This year 2017, is the 170th anniversary of the ‘great Hunger’ that befell Ireland in 1847. Otherwise known as ‘an Gorta mor’ or more commonly referred to as ‘Black ‘47’ it was a seminal turning point in the long tortuous history of Ireland.With the failure of the potato crop due to a serious blight, more than half of the 8 million population either perished or left the island to seek salvation elsewhere.
By 1841, there were 8,175,000 people living in Ireland, eighty percent of whom were poverty stricken. By 1900, the population had shrunk to a little over 3 million. Most Irish landlords were Protestants, simply because the law forbade Catholics from owning land, a result of one of the many repressive policies enacted by king James 1 in the 1600's. James' ultimate goal was to eradicate Catholicism, hopefully in one generation. The 'so called' famine of 1847 would have been seen as a good way to further the policies set in place by James.
The Irish peasants, as they were called, were comprised of both Presbyterian and Catholic, and lived in desperate conditions. Living and farming as they did, on land owned by the notorious ‘Absentee Landlords,’ they had to pay rent which was collected by an agent appointed by the landlord. Many of those ‘agents’ were notoriously dis-honest and often abused their positions by charging more than the agreed amount of rent, then pocketed the difference. If a tenant could not afford to pay the rent in cash, property, including livestock and crops, would be taken in lieu.
In this, the 21st century, we, as a people have the capability of producing enough food to feed everyone on the planet and be left with a surplus. With more compassion for our fellow man, no-one would or should ever have to suffer the pangs of hunger. It is up to us to ensure that food goes to those unfortunates whenever and wherever it is needed. Compassion is the key.Hunger is the physical sensation of a desire for food, a desire for sustenance to nourish the body. If this desire is not fulfilled the body will die. It will die a slow, agonizing death. The body will become a cannibal and consume itself from within, in a desperate, futile effort to stay alive. Then it will die.
Malnutrition occurs when the body is denied the nutrients necessary to sustain life. Starvation is the state of exhaustion caused by the lack of food. Famine is the widespread scarcity of food caused by any number of events including war, extremes of weather and in Ireland’s case during the years 1844 to 1850, underhanded political machinations.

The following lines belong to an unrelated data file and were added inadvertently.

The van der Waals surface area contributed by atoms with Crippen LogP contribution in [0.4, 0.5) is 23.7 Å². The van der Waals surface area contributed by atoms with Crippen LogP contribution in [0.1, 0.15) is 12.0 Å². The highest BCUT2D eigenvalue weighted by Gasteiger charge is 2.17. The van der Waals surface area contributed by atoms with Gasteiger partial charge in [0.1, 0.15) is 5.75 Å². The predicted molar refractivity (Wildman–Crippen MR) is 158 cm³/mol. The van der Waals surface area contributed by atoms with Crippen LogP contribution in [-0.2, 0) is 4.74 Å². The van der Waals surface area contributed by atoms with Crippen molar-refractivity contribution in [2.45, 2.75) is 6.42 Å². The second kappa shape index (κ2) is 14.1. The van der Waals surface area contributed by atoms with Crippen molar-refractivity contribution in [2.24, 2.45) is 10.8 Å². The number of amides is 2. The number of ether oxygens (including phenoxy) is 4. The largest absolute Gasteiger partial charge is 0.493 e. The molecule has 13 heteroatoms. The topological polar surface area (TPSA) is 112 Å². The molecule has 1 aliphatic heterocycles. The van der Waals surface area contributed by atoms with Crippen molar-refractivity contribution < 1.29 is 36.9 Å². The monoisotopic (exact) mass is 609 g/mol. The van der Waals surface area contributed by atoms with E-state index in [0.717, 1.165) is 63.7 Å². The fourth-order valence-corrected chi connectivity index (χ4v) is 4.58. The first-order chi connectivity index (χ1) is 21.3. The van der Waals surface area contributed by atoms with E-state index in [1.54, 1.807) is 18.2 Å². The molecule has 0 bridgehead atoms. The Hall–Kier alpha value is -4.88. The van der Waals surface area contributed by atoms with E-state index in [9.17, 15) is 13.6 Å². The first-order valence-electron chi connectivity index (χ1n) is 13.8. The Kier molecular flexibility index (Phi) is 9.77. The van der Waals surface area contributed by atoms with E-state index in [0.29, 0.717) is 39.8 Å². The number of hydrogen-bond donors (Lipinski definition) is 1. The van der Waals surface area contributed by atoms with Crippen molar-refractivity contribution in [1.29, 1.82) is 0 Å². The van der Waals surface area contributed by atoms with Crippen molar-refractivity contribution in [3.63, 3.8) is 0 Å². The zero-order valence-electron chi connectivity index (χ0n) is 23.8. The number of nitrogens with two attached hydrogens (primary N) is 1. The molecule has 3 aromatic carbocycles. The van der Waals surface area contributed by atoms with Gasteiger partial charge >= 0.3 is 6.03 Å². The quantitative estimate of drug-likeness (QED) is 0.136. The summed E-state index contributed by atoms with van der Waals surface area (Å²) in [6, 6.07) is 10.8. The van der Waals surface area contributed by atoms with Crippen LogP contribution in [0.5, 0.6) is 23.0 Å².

The human, in the throes of starvation, will eat anything including bark from trees, his own shoes, rats, insects and even his fellow man. In Ireland during the great Hunger of 1847 starving people foraged for nuts, berries, bird's eggs, moss and resorted to eating the grass and weeds growing at the sides of the roads. This led to the horrible practice becoming known as the “Green mouth” death. Despite the fact that many of Ireland’s major ports contained ships laden to overflowing with foodstuffs including oats, barley and livestock including cattle, sheep and pigs, all bound for Britain and other European countries, despite this, Ireland and her starving people were left to fend for themselves and to die by the roadside.
In that same year, 1847, the Cherokee and Choctaw tribes of North America, just prior to their enforced re-settlement in Oklahoma, had the compassion and willingness to help the starving people in Ireland. Somehow, against all odds they managed to send food and anything else they thought would be of benefit, to save lives. Their journey became known as the Trail of Tears. On that lonesome trail, untold numbers of their people perished from hunger, starvation and disease. Let us end hunger now.
Dedicated to the memory of those lost in Ireland during the “an Gorta mor, the Great Hunger” of 1847.
From ‘The Journey: A Nomad Reflects’
By John A Brennan
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